Employers must also assess return potential. Ideally, the returns must at least preserve capital by keeping up with a rising consumer price index (i.e., inflation). Better if they can provide a little something extra on top.

Medical Insurance:

Medical insurance provides coverage for healthcare expenses, including doctor visits, hospital stays, medical procedures, medication, and preventative care. Medical insurance is a compulsory employee benefit in many regions, including the UAE.

Employee medical insurance schemes require employers to pay a monthly, quarterly or annual premium. They are typically group plans obtained at a negotiated (discounted) rate because they cover a minimum number of employees. Employers may or may not include their employees’ families; some give their employees the option to add family members to their health insurance plan in exchange for additional premium payment.

Why It Matters to Employees?

Medical insurance ensures employees have easy access to necessary healthcare services without the accompanying financial burden. Employees with medical coverage are also more likely to seek timely medical attention, preventing minor issues from becoming major health problems.

Why It Matters to Employers?

Providing medical insurance can lead to a healthier, more productive workforce. It can also make a company more attractive to high-quality talent. In the UAE, a medical insurance plan is necessary because it is a compulsory employee benefit.

Things to Remember:

Employers must evaluate the coverage options, network of healthcare providers and premium costs. It is crucial to balance comprehensive coverage with affordability. Employers should also consider the specific healthcare needs of their workforce and ensure that the chosen plan meets these requirements.

Elevating Employee Benefits with Business Insurance:

Incorporating savings and pension plans and medical insurance into employee benefits packages can significantly enhance a company’s appeal and help it attract and retain talent. However, employers must ensure their employee benefits do not only meet the needs of employees, but also satisfy business goals.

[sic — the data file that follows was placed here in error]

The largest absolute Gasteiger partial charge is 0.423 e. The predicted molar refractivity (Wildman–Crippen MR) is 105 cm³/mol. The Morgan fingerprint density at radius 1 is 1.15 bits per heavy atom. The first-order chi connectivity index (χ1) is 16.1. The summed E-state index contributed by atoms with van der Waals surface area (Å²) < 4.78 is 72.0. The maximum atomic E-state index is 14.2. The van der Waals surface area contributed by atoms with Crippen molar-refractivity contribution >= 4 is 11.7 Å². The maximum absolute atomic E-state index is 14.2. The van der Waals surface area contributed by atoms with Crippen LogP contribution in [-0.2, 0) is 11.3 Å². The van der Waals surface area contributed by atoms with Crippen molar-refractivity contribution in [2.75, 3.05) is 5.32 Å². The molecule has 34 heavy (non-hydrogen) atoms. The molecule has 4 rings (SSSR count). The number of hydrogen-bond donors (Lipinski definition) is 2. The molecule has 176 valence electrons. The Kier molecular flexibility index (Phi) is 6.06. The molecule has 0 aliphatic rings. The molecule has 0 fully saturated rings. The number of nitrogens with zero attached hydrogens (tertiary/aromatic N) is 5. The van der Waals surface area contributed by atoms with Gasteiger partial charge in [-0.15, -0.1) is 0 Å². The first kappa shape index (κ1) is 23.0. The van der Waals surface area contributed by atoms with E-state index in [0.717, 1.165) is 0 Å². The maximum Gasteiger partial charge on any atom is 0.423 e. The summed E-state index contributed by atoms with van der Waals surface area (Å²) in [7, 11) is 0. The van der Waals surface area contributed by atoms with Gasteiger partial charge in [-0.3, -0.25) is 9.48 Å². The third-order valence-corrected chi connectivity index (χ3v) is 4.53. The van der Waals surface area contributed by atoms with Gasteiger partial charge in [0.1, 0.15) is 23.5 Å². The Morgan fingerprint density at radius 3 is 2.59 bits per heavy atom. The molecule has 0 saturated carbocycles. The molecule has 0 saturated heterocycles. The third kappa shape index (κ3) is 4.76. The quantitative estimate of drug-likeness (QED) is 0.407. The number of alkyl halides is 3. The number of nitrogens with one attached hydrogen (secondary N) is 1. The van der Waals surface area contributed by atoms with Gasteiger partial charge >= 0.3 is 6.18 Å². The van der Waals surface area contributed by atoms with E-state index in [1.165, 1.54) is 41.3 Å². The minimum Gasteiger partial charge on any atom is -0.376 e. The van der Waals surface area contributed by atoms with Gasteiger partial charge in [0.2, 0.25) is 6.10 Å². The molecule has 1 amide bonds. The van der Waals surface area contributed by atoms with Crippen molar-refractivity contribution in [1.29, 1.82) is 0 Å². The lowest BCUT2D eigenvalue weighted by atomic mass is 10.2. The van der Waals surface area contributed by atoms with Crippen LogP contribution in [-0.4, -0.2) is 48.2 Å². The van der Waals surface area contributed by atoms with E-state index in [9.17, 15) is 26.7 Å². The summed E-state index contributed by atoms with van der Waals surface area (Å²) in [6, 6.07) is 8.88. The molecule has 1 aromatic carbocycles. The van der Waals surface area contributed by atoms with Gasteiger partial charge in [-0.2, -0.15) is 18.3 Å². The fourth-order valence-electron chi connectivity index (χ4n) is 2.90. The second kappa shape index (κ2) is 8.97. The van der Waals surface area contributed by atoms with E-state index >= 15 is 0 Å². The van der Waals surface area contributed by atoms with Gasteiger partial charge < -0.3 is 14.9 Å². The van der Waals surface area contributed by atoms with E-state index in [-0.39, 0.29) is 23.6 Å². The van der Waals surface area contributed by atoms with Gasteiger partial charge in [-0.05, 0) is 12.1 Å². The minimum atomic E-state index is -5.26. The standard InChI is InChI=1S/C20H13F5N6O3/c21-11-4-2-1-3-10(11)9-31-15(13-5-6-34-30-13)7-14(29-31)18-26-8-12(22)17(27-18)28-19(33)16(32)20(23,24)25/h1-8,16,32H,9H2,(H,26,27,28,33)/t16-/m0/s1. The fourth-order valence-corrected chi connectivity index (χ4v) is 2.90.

Disclaimer:

CBD:

Qrius does not provide medical advice.

The Narcotic Drugs and Psychotropic Substances Act, 1985 (NDPS Act) outlaws the recreational use of cannabis products in India. CBD oil, manufactured under a license issued by the Drugs and Cosmetics Act, 1940, can be legally used in India for medicinal purposes only with a prescription, subject to specific conditions. Kindly refer to the legalities here.

The information on this website is for informational purposes only and is not a substitute for professional medical advice, diagnosis, or treatment. Always seek the advice of your physician or another qualified health provider with any questions regarding a medical condition or treatment. Never disregard professional medical advice or delay seeking it because of something you have read on this website.

Gambling:

As per the Public Gambling Act of 1867, all Indian states, except Goa, Daman, and Sikkim, prohibit gambling. Land-based casinos are legalized in Goa and Daman under the Goa, Daman and Diu Public Gambling Act 1976. In Sikkim, land-based casinos, online gambling, and e-gaming (games of chance) are legalized under the Sikkim Online Gaming (Regulation) Rules 2009. Only some Indian states have legalized online/regular lotteries, subject to state laws. Refer to the legalities here. Horse racing and betting on horse racing, including online betting, is permitted only in licensed premises in select states. Refer to the 1996 Supreme Court judgment for more information.

This article does not endorse or express the views of Qrius and/or its staff.